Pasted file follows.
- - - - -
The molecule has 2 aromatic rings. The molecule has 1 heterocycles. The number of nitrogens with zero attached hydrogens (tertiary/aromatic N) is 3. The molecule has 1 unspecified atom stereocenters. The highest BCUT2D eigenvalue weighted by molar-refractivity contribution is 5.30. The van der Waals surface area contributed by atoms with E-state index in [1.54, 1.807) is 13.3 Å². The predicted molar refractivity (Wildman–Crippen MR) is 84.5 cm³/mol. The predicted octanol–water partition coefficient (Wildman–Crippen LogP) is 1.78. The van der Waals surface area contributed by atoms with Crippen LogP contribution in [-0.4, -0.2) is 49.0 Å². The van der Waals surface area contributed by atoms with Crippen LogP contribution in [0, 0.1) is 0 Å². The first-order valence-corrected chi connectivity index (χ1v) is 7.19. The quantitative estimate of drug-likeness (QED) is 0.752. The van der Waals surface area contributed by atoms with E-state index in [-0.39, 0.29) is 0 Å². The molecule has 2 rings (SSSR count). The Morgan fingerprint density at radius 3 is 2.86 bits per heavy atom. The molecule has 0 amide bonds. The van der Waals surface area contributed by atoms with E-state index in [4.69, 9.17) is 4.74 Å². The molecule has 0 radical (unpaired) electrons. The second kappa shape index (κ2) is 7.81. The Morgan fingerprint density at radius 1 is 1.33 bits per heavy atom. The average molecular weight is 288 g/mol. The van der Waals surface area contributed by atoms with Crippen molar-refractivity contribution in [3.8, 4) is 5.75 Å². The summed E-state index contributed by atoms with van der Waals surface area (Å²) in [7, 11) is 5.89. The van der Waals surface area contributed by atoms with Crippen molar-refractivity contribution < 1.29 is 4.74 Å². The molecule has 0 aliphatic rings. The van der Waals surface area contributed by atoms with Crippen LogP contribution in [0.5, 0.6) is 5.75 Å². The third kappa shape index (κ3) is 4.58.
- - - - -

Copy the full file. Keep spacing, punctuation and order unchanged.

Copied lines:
The molecule has 2 aromatic rings. The molecule has 1 heterocycles. The number of nitrogens with zero attached hydrogens (tertiary/aromatic N) is 3. The molecule has 1 unspecified atom stereocenters. The highest BCUT2D eigenvalue weighted by molar-refractivity contribution is 5.30. The van der Waals surface area contributed by atoms with E-state index in [1.54, 1.807) is 13.3 Å². The predicted molar refractivity (Wildman–Crippen MR) is 84.5 cm³/mol. The predicted octanol–water partition coefficient (Wildman–Crippen LogP) is 1.78. The van der Waals surface area contributed by atoms with Crippen LogP contribution in [-0.4, -0.2) is 49.0 Å². The van der Waals surface area contributed by atoms with Crippen LogP contribution in [0, 0.1) is 0 Å². The first-order valence-corrected chi connectivity index (χ1v) is 7.19. The quantitative estimate of drug-likeness (QED) is 0.752. The van der Waals surface area contributed by atoms with E-state index in [-0.39, 0.29) is 0 Å². The molecule has 2 rings (SSSR count). The Morgan fingerprint density at radius 3 is 2.86 bits per heavy atom. The molecule has 0 amide bonds. The van der Waals surface area contributed by atoms with E-state index in [4.69, 9.17) is 4.74 Å². The molecule has 0 radical (unpaired) electrons. The second kappa shape index (κ2) is 7.81. The Morgan fingerprint density at radius 1 is 1.33 bits per heavy atom. The average molecular weight is 288 g/mol. The van der Waals surface area contributed by atoms with Crippen molar-refractivity contribution in [3.8, 4) is 5.75 Å². The summed E-state index contributed by atoms with van der Waals surface area (Å²) in [7, 11) is 5.89. The van der Waals surface area contributed by atoms with Crippen molar-refractivity contribution < 1.29 is 4.74 Å². The molecule has 0 aliphatic rings. The van der Waals surface area contributed by atoms with Crippen LogP contribution in [0.5, 0.6) is 5.75 Å². The third kappa shape index (κ3) is 4.58.